Moscow: Izd. avtora, . , 266 pp.: ill. 26,5x18,5 cm. In original covers with mounted illustration. Small fragments of spine lost, broken spine - p. 209-266 detached.
First and only edition. Very rare. #500 of 500 copies. Autograph with inscription for Vasily Kandinsky: “To the artist Vasily Vasilievich Kandinsky from author / artist A.V. Gritchenko / 1918, 22 XI”. No marks show that the book went through the postal service, so it probably was given personally - at that time both artists were in Moscow.
This is the work by Alexis Gritchenko (Oleksa Hryshchenko; 1883-1977), the Ukrainian painter and art theorist who took part in exhibitions with Kandinsky, Malevich, Popova, Shagal (et al.), was a member of the Commission for the Preservation of Historic Monuments (together with Kandinsky) and taught in VKhUTEMAS until his emigration. In 1919, after his show ‘Dynamocolor’ he escaped to Constantinople and Paris. All artworks were given to students and his name was forgotten. Gritchenko was well-known for experiments with cubism and primitive art, using elements of the Russian icons, the Ukrainian lubok and the Italian frescos. One of his favorite topics, the Russian icon painting was analyzed in his lecture ‘How and Why We Came Up to the Russian Icon’ and this book became the enlarged and richly illustrated version. It is a complete copy with 110 mounted zincographies.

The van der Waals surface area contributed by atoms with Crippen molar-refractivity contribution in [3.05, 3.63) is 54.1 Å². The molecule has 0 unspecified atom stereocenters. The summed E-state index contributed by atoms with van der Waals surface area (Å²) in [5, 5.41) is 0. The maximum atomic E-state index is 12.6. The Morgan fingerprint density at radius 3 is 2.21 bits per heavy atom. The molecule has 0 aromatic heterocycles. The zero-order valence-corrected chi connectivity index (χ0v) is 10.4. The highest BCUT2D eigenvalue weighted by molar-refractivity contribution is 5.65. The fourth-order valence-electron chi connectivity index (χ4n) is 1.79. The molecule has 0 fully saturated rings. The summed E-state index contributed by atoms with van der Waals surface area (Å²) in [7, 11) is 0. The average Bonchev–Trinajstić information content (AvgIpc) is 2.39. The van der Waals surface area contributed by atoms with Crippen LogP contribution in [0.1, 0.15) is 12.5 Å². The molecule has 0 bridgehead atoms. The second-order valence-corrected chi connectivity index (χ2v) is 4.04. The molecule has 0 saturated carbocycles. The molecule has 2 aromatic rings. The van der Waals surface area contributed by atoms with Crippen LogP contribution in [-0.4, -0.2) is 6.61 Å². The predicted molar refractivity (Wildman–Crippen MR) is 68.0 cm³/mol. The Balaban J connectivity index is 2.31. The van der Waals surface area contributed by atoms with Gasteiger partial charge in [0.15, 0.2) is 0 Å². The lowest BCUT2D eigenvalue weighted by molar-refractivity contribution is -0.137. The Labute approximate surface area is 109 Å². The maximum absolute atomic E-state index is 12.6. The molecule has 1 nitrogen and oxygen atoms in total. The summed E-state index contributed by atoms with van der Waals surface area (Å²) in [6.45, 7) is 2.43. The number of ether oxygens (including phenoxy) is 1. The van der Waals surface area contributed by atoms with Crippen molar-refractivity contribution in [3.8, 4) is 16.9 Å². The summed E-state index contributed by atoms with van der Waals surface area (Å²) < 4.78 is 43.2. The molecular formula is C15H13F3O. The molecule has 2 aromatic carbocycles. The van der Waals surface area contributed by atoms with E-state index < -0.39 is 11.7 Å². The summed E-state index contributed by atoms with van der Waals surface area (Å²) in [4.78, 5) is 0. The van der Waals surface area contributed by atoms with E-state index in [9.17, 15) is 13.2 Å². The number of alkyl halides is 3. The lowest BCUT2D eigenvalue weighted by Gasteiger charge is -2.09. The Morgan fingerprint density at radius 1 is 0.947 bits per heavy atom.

Paper copies located at Princeton University, University of Cincinnati, NYPL, Getty Research Institute, Harvard College, UC Berkeley Libraries, The Morgan Library.